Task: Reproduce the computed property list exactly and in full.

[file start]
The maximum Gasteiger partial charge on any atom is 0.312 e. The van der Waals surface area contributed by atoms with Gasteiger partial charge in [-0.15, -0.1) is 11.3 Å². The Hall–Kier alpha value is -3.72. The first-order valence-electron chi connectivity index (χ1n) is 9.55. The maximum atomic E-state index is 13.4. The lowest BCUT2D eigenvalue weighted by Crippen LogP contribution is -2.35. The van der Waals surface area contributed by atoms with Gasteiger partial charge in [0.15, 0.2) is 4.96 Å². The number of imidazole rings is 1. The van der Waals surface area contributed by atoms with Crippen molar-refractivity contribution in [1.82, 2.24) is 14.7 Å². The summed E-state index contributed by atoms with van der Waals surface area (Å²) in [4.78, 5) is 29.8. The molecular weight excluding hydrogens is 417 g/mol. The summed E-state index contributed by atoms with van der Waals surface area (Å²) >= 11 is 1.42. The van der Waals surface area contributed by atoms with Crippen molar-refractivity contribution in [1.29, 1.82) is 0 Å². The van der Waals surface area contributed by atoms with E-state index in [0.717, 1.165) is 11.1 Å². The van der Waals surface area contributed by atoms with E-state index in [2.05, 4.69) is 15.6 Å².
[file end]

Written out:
The maximum Gasteiger partial charge on any atom is 0.312 e. The van der Waals surface area contributed by atoms with Gasteiger partial charge in [-0.15, -0.1) is 11.3 Å². The Hall–Kier alpha value is -3.72. The first-order valence-electron chi connectivity index (χ1n) is 9.55. The maximum atomic E-state index is 13.4. The lowest BCUT2D eigenvalue weighted by Crippen LogP contribution is -2.35. The van der Waals surface area contributed by atoms with Gasteiger partial charge in [0.15, 0.2) is 4.96 Å². The number of imidazole rings is 1. The van der Waals surface area contributed by atoms with Crippen molar-refractivity contribution in [1.82, 2.24) is 14.7 Å². The summed E-state index contributed by atoms with van der Waals surface area (Å²) in [4.78, 5) is 29.8. The molecular weight excluding hydrogens is 417 g/mol. The summed E-state index contributed by atoms with van der Waals surface area (Å²) >= 11 is 1.42. The van der Waals surface area contributed by atoms with Crippen molar-refractivity contribution in [1.29, 1.82) is 0 Å². The van der Waals surface area contributed by atoms with E-state index in [0.717, 1.165) is 11.1 Å². The van der Waals surface area contributed by atoms with E-state index in [2.05, 4.69) is 15.6 Å².